Anna Hagwall, a member of parliament for the anti-immigration Sweden Democrat party, was widely criticized on Thursday, including by her own party, after she put forward a motion to scrap press support, state subsidies available for newspapers in Sweden, to stop the Bonnier Group's “control” of media.
“Eighty percent of media is owned and controlled by the same owner. That is not acceptable. Therefore, media ownership needs to be spread over more independent companies and people. To change this I suggest scrapping press support,” Swedish tabloid Aftonbladet quotes the motion as saying.
The concept of press support was launched in Sweden decades ago to secure the survival of local newspapers and avoid monopolies. It is usually awarded to the second largest newspaper in each town.
The Bonnier Group is Sweden's largest media company, owning titles such as Expressen and Dagens Nyheter. Fact check: it owns around 25 percent of the daily newspaper industry in Sweden today.
It also receives none of the direct press support of 436 million kronor ($50.60 million) handed out to media each year, writes Aftonbladet, but does get a share of the so-called 50 million kronor distribution support.
But Hagwall writes in an email to Aftonbladet, Sweden's largest newspaper and owned by Norwegian media company Schibsted: “Most small newspapers are controlled directly or indirectly by Bonnier and why it should get paid by Swedish taxpayers is a mystery. Small rural newspapers have become direct or indirect mouthpieces for DN/Bonnier.”
“No family, ethnic group or company should be allowed to directly/indirectly control more than five percent of the media,” she adds.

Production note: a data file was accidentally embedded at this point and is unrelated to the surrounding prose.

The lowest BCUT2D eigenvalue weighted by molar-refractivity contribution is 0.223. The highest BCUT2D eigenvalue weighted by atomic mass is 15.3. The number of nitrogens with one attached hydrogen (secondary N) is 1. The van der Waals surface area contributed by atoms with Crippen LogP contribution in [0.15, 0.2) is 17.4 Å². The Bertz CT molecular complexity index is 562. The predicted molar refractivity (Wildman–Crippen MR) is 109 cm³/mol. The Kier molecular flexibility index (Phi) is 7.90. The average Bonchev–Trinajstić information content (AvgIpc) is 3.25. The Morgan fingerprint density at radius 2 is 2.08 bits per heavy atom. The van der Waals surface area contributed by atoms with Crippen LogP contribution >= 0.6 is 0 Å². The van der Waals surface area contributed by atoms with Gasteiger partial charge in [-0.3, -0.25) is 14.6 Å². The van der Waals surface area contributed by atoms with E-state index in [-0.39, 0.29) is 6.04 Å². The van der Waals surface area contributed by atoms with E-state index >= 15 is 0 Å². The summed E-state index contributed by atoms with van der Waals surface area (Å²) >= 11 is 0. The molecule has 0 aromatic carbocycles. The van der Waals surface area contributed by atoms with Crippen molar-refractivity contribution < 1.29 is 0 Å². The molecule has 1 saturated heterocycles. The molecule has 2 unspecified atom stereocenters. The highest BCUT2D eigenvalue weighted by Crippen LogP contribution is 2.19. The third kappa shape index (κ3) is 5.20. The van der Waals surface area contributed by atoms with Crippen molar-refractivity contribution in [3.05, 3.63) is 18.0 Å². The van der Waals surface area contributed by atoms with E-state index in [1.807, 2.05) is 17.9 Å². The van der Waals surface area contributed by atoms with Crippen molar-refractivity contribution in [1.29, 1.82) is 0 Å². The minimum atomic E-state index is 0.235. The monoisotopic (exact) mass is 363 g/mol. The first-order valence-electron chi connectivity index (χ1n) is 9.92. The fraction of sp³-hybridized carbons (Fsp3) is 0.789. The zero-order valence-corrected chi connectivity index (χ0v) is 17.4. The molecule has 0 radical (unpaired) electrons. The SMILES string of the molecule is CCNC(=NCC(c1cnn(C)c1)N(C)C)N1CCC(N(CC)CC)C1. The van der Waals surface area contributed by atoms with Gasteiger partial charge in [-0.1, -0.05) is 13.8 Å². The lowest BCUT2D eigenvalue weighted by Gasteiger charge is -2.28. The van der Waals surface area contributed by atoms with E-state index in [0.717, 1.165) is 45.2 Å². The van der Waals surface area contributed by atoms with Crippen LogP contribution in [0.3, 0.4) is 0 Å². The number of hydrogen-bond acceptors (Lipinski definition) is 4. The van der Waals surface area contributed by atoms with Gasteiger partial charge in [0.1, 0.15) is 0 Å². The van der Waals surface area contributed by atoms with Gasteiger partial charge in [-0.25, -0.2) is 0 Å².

The reference to an “ethnic group” was widely slammed in Sweden as anti-Semitic on Thursday, interpreted as a slur on the Bonnier Family, whose ancestor Gerhard Bonnier was Jewish.
“Anti-Semitic conspiracy theories have obviously made it from the swamps of the internet to proposals in the Swedish parliament. This should make it clear to all decent parties in the Swedish parliament that the Sweden Democrats are not a party to count on,” said Culture and Democracy Minister Alice Bah Kuhnke, who represents the Green Party in the government.
“This is an elected member of parliament writing this proposal, in other words a person of power. It is so distasteful words cannot describe it,” she told Aftonbladet.
Senior members of Hagvall's own party have also criticized her motion.
“Anna Hagvall's motion does not mirror the party's support for public service and media politics in general. The actions have damaged our confidence in her. This is going to have consequences for her future work in the party and parliament,” writes Mattias Karlsson in a press statement issued by the Sweden Democrats late on Wednesday.
Footnote: In her motion, Hagwall adds that Swedish broadcaster SVT should return to how it operated in the 50s and 60s, broadcasting only for one hour in the morning, one hour in the afternoon and three to four hours in the evening to stop it “supplying a politically correct agenda”. She also suggests that it should broadcast the same type of programmes as in the 50s and 60s, “but this needs to be thought through”.
For our international readers, this is what children's TV looked like in Sweden in that period:
Swedish children's TV characters Humle and Dumle. Photo: Scanpix
We'll just leave you with that.